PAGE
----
Day 2 - a bit more structure and we also understand why there was a huge queue to Starbucks yesterday - Intel is giving away a coffee gift card to every survey responder... thats a lot of coffees.
Some exciting meetings today and insights gained.
One of the more interesting conversations was with G-Star and how they are integrating Intel's RfiD readers in their own stores to track stock movements and ensure a near-100% inventory accuracy. Apparently inventory accuracy has improved from 80% to 98%! G-Star use inventory from warehouses and stores to fulfil orders so require a near-perfect inventory image in order to keep their customers happy. The ROI is primarily in not disappointing the customer. We're hoping to publish on this topic in a bit more detail in the near future.
Some notable companies we met today:
Fidzup - This French startup have developed an app-advertising system to track your on/offline visitors. The system works by tracking wifi codes attached to telephone numbers. They have developed a piece of hardware for retailers who do not currently have a public wifi offering. Althought the hardware piece is not central to the service, which is an advertising as a service platform, it forms an interesting part of the overall offering. Now launching in the US from France.
Fellow Robots - This startup provides robots for shelf "out of stock" control and target the main grocers and FMCG retailers. Apparently they are working on a solution for stock depth. The autonomous robots are working in an environment with customers present. We think this product can have many more use cases than fellow believe such as sending images of the shelves to the brand owners for them to analyse if they are in the right location, if the right products are on display, etc.
It is also worth mentioning the Bossa Nova robot (on the Intel stand) which does the same thing.
Everseen is another interesting company. Whatever you may think of attaching KPI's to till assistants this company provide an interesting solution and are also, apparently, working on an Amazon Go type check-out concept trialed in Cork Ireland (with a grocer) for some time.
PTC - the Nasdaq listed company has been very active in M&A to bolster its core product. Some of its acquisitions include Vuforia (an AR firm in the US, previously owned by Qualcomm) for $65m in 2016, ColdLight (a US big data analytics firm) in 2015 $105m, Kepware (IoT) in 2015 for $100-118m. We hope PTC can manage the integration of these businesses to their core product development software. However, the impression we got when presented with the PTC for the first time was a bit of a company trying to be everything to everyone. Our recommendation would be to sit back, analyse what has been acquired and take a deep breath and re-start the explanation bit. The presentation that was made only made sense after having seen read about these acquisitions...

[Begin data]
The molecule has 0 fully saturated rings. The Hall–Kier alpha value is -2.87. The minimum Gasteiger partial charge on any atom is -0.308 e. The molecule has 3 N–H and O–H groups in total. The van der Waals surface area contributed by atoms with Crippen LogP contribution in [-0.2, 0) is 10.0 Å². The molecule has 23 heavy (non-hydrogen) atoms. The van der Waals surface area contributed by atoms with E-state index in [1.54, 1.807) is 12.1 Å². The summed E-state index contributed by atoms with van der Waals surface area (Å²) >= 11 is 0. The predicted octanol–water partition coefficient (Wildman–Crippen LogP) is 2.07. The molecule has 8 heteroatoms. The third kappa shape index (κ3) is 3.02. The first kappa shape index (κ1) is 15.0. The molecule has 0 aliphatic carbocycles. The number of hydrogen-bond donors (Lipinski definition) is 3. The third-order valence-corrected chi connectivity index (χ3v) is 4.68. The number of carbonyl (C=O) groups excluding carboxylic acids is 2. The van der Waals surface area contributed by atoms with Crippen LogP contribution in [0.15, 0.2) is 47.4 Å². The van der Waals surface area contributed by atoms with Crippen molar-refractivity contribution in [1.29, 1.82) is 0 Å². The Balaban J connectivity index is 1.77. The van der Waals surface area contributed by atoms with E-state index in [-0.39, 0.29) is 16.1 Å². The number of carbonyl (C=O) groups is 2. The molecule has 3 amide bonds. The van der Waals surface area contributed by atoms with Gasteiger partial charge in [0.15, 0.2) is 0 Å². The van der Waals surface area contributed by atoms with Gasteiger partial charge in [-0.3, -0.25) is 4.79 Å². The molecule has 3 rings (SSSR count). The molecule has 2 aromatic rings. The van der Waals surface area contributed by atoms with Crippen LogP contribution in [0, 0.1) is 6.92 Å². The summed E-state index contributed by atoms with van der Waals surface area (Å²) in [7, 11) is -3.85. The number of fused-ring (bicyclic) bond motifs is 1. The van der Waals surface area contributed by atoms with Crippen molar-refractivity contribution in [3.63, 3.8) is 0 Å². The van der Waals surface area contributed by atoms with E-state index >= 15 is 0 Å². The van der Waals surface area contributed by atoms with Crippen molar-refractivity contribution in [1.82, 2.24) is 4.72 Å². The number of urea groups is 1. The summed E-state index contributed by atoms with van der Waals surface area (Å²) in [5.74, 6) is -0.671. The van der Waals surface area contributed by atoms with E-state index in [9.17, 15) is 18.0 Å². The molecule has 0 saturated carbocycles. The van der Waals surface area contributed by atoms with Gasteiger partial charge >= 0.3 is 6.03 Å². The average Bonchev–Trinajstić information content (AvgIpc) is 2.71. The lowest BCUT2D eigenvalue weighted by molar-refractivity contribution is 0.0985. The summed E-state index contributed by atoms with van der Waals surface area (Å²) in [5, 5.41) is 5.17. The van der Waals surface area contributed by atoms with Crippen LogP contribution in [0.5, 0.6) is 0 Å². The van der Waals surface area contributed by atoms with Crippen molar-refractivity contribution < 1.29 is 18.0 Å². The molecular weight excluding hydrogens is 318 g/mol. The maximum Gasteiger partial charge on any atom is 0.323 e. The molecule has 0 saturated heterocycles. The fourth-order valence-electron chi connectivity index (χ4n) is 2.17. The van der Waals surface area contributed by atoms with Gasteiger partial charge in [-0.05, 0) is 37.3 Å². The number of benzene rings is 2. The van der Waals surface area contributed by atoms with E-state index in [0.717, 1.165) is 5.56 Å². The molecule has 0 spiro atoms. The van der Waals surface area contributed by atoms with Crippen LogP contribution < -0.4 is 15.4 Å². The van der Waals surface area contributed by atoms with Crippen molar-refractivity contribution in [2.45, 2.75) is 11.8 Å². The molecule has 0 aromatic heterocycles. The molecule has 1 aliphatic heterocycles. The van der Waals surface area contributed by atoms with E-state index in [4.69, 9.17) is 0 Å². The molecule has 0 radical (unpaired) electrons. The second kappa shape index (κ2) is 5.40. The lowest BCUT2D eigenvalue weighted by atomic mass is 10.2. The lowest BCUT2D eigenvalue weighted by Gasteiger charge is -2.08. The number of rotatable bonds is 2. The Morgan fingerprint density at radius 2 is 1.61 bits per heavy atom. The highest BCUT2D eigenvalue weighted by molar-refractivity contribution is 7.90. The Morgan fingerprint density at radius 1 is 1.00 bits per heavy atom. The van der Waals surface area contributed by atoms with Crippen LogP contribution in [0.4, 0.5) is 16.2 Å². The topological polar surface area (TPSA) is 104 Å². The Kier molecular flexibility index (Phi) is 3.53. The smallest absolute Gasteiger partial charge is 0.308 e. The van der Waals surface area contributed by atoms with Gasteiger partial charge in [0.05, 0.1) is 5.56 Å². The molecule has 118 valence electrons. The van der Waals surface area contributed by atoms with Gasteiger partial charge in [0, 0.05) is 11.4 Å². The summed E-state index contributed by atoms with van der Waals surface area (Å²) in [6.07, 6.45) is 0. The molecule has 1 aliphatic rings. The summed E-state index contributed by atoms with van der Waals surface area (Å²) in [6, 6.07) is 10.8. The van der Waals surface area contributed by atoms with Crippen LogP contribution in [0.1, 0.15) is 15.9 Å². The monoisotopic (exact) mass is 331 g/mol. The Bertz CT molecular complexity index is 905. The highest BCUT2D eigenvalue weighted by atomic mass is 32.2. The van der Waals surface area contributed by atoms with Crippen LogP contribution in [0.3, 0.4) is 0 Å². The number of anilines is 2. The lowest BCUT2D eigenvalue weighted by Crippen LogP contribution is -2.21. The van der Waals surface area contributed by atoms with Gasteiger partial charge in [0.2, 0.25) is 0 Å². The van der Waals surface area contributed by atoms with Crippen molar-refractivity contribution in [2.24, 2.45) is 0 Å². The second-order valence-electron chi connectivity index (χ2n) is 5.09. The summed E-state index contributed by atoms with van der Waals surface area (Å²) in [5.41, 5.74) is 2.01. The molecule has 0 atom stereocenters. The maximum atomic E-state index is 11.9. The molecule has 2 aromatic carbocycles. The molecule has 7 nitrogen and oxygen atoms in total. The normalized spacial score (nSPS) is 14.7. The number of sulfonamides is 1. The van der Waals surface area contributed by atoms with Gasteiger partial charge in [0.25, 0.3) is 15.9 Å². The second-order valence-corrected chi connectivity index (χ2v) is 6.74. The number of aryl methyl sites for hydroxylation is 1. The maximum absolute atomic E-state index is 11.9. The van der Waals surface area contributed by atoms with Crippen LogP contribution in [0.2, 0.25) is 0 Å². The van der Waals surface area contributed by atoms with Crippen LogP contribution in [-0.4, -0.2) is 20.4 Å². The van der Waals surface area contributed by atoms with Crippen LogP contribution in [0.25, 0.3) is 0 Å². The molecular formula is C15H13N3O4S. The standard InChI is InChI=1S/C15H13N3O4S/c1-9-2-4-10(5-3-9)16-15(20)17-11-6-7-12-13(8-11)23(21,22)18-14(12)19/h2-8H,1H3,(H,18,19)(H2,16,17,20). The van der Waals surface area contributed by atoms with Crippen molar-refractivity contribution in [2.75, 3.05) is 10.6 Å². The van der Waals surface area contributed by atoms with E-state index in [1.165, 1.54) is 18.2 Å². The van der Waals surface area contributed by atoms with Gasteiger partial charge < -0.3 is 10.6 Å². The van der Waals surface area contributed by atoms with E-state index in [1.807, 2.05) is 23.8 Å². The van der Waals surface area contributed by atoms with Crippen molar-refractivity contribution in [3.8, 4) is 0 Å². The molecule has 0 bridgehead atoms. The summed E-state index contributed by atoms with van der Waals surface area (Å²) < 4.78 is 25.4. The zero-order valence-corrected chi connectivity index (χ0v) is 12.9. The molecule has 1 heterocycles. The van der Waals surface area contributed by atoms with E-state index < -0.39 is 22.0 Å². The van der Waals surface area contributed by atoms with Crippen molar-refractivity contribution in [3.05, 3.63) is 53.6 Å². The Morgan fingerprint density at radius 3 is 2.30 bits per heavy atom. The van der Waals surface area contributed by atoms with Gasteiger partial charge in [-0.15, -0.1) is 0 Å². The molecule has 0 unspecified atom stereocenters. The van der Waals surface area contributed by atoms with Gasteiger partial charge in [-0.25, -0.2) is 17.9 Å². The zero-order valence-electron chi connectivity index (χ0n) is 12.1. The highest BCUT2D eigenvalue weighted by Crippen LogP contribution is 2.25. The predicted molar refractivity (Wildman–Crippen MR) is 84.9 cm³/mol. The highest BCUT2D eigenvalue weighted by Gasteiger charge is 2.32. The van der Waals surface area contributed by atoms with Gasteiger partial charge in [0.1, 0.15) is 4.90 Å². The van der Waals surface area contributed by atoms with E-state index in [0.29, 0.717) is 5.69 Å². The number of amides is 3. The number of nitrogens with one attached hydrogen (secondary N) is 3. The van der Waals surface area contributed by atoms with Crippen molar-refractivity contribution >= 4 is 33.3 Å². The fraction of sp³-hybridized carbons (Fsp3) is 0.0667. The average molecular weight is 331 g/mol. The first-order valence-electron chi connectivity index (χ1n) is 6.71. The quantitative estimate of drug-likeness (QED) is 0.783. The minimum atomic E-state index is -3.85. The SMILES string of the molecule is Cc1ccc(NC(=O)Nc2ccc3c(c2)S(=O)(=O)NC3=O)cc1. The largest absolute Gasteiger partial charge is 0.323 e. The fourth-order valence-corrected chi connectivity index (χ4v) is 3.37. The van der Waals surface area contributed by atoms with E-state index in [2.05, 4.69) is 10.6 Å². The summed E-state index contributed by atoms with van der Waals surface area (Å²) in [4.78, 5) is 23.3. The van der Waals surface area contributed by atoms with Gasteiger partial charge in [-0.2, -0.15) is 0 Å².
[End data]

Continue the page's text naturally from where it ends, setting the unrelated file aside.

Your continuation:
Overall, the general impression we are getting from NRF is that it is a business show for legacy retailers and not so much for online retailers. However, since 80%+ of retail is still conducted on the high-street it is still a valid show. From what we understand, Start-Up exhibitors need to have at least one or two clients. This excludes a whole bunch of interesting companies, but creates an interesting climate where you know all the companies experience traction.
In terms of the speakers we think the quality of the list of speakers is pretty awesome, but that the actual content of the talks leave quite a lot to be improved. Yes, we know that quality of data matters, yes we know that improved data offer improved outcomes and predictions, etc.
On a completely different note: If you want to do business in the US you might want to consider offering a Spanish language site as well. A huge proportion of people speak Spanish as their first language in the US.